20 July 2011

Part 1

To see a World in a grain of sand
And a Heaven in a wild flower
Hold Infinity in the palm of your hand
And Eternity in an hour.

William Blake

From Auguries of Innocence

With these words, for me, the poet Blake launched a hundred, million, billion, trillion sailing ships. They are found at the commencement of the book where all the keepsakes and keys to my adulthood are stored. Teeth, hair, whatnot, trinkets that count for naught, except in the formation of an organic based life form. The cage, the shell, filling for the character that inhabits this space before your eyes now.

Challenging it is to avoid the mind which creates the idea of mind. How can this be unusual? It is not. Yet, all these dancing words are testament to a life beyond mind. Writing is a dying art, some commentators upon the Internet profess. So in my composition I refuse the imposition of the instant search magician: google. Instead, I first attempt to recall this quote I read many times inside my baby album. With mixed results:

To see infinity in a grain of sand
And behold a universe in an ocean,
To know eternity in an hour

What force and joy there is in the printed word. The decision to eschew the bounds of the Internet and instead stretch the binding of paper pages is a key to developing and progressing as a writer. Books. Surround yourself with them.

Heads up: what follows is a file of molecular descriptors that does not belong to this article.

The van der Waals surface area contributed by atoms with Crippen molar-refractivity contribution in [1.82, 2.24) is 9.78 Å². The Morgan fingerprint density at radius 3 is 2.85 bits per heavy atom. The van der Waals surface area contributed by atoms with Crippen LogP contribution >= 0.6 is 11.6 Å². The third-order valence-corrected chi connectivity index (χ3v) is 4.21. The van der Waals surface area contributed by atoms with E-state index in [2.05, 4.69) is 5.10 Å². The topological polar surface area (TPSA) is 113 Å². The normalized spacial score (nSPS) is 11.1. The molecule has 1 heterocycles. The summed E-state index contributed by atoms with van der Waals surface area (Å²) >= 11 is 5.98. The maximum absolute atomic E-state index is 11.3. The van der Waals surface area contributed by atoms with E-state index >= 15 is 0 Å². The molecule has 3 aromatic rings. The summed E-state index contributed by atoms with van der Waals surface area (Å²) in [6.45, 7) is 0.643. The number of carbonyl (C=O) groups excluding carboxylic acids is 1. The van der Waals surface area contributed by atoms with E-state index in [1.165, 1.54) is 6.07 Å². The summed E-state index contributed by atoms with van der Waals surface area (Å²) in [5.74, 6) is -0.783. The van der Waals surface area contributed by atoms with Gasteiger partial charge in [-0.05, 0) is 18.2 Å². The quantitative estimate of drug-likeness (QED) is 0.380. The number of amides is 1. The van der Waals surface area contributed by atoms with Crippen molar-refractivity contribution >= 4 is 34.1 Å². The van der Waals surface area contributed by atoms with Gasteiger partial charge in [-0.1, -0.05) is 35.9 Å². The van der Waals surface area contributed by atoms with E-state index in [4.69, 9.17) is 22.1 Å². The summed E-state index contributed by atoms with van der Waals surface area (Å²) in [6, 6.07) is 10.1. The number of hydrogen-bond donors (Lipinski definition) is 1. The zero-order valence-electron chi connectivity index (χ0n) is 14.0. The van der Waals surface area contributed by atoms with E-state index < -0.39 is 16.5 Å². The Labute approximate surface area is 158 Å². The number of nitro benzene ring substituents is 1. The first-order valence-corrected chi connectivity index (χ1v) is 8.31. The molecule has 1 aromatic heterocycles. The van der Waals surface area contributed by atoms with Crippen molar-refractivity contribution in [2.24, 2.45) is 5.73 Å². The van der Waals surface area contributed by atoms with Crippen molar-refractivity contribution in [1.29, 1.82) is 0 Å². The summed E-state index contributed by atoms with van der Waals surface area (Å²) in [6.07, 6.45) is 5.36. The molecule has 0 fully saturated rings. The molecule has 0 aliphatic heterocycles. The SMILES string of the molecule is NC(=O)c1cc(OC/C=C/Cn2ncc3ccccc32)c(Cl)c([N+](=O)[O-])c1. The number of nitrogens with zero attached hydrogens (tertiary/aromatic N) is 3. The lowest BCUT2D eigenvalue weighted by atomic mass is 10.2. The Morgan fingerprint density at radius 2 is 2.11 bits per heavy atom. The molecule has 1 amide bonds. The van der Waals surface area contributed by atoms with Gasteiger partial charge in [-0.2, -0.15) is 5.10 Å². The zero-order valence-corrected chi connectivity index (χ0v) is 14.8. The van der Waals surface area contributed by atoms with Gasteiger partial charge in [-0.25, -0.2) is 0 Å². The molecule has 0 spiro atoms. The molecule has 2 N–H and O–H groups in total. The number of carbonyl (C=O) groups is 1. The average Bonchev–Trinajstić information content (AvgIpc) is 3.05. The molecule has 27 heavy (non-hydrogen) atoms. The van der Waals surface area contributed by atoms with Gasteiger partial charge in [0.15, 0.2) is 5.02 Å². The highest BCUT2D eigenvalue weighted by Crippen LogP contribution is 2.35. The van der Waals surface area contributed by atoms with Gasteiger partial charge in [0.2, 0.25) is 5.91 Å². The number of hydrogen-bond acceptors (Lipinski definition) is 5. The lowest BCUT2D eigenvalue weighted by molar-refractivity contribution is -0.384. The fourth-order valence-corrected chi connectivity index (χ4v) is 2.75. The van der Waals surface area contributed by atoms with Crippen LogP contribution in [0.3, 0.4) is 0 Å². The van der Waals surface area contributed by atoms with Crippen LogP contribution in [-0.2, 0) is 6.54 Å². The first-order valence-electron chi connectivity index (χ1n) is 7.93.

One day, a library, with a trolley, regular reference shelf and a classification system of my own invention. Second-hand is the way to go. My only clue to bargains is the curio-peddler in submarine-town. Mmmm. Pick the fresh ones, they are not so mouldy. I am planning an expedition to the National Library of Australia as I have not been there yet. Better pack sandwiches, to make a breadcrumb trail and find my way back out.

Wandering from book to book, day to day and pondering the profound has coalesced this tale. When I do write using only the Internet as my reference source, cross-checking is critical and government-sponsored sources are higher on my list of authorities. This is because I am all too acquainted with red-tape and how hard public services all over the world hold to convention.

Terrible stories abound of keyword-driven writing and certainly I will never write 500 words in an hour for five dollars. Am I to live in darkness and make candles from rendered-fat? A good piece of writing, in my own judgement; what I consider an article, say 350 words, will cost me three hours.

And poetry. Can a numbered tag ever be tied to a piece of poetry?

A DREAM-POET

A dream-poet
Sows gold for others
And collects silver for himself.

A reality-poet
Sows lead for others
And collects diamonds for himself.

A God-poet
Sows fulfilment-smiles for others
And collects futility-cries for himself.

Sri Chinmoy

From the Dance of Life, Part 13

2 comments:

Wojtek said...

Books: they will never be extinct, so long as man has hands to turn the pages with. What freedom it is to refuse the incandescent light of electronica and hold the thoughts and words of another between one's fingers, letting them seep through our eyes and into our minds.

I have begun reading The Portable Blake and would like to share some verse from "William Bond":

I thought Love liv'd in the hot sun shine,
But O, he lives in the Moony light!
O thought to find Love in the heat of the day,
But sweet Love is the Comforter of Night.

Seek Love in the Pity of others' Woe,
In the gentle relief of another's care,
In the darkness of night & and the winter's snow,
In the naked & outcast. Seek Love there!

I believe this poem is a timely message for our modern world rife with the strife of "Instant Love", where people discard each other like old cups of coffee, once the heat has dissipated.

Alf said...

Thou art a most eloquent man of well-considered commentary.